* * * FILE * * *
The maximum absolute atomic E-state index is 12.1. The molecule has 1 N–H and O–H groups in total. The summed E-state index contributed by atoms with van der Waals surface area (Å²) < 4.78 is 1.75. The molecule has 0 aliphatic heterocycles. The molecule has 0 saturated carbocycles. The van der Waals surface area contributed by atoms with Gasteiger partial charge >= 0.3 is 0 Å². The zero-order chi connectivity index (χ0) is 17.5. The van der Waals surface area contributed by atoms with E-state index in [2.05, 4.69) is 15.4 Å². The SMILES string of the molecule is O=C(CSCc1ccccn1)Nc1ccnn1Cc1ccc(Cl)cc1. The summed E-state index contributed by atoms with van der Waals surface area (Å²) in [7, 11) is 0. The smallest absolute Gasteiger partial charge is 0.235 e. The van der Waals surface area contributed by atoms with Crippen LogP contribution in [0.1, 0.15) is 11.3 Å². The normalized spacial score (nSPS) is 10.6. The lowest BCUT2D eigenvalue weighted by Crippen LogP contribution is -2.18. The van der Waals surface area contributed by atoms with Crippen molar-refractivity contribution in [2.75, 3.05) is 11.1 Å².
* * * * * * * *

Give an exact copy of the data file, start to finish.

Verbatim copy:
The maximum absolute atomic E-state index is 12.1. The molecule has 1 N–H and O–H groups in total. The summed E-state index contributed by atoms with van der Waals surface area (Å²) < 4.78 is 1.75. The molecule has 0 aliphatic heterocycles. The molecule has 0 saturated carbocycles. The van der Waals surface area contributed by atoms with Gasteiger partial charge >= 0.3 is 0 Å². The zero-order chi connectivity index (χ0) is 17.5. The van der Waals surface area contributed by atoms with E-state index in [2.05, 4.69) is 15.4 Å². The SMILES string of the molecule is O=C(CSCc1ccccn1)Nc1ccnn1Cc1ccc(Cl)cc1. The summed E-state index contributed by atoms with van der Waals surface area (Å²) in [7, 11) is 0. The smallest absolute Gasteiger partial charge is 0.235 e. The van der Waals surface area contributed by atoms with Crippen LogP contribution in [0.1, 0.15) is 11.3 Å². The normalized spacial score (nSPS) is 10.6. The lowest BCUT2D eigenvalue weighted by Crippen LogP contribution is -2.18. The van der Waals surface area contributed by atoms with Crippen molar-refractivity contribution in [2.75, 3.05) is 11.1 Å².